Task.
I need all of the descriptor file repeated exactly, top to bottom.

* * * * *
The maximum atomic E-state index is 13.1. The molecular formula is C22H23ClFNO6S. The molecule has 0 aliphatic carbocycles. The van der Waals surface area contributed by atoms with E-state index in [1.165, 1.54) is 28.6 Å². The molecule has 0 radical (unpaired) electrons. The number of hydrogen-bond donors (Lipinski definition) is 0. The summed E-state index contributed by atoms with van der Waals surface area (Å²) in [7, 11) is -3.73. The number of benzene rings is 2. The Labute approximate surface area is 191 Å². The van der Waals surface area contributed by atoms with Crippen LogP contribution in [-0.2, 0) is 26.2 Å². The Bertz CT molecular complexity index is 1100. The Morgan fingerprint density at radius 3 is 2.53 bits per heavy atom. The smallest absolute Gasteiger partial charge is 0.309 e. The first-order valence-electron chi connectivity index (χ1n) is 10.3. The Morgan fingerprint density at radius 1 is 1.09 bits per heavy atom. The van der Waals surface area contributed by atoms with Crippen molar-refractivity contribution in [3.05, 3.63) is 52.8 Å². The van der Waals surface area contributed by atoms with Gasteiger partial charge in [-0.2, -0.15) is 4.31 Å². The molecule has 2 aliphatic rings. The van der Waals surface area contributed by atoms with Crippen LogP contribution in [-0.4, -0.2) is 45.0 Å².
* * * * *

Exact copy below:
The maximum atomic E-state index is 13.1. The molecular formula is C22H23ClFNO6S. The molecule has 0 aliphatic carbocycles. The van der Waals surface area contributed by atoms with E-state index in [1.165, 1.54) is 28.6 Å². The molecule has 0 radical (unpaired) electrons. The number of hydrogen-bond donors (Lipinski definition) is 0. The summed E-state index contributed by atoms with van der Waals surface area (Å²) in [7, 11) is -3.73. The number of benzene rings is 2. The Labute approximate surface area is 191 Å². The van der Waals surface area contributed by atoms with Crippen LogP contribution in [-0.2, 0) is 26.2 Å². The Bertz CT molecular complexity index is 1100. The Morgan fingerprint density at radius 3 is 2.53 bits per heavy atom. The smallest absolute Gasteiger partial charge is 0.309 e. The first-order valence-electron chi connectivity index (χ1n) is 10.3. The Morgan fingerprint density at radius 1 is 1.09 bits per heavy atom. The van der Waals surface area contributed by atoms with Crippen molar-refractivity contribution in [3.05, 3.63) is 52.8 Å². The van der Waals surface area contributed by atoms with Gasteiger partial charge in [-0.2, -0.15) is 4.31 Å². The molecule has 2 aliphatic rings. The van der Waals surface area contributed by atoms with Crippen LogP contribution in [-0.4, -0.2) is 45.0 Å².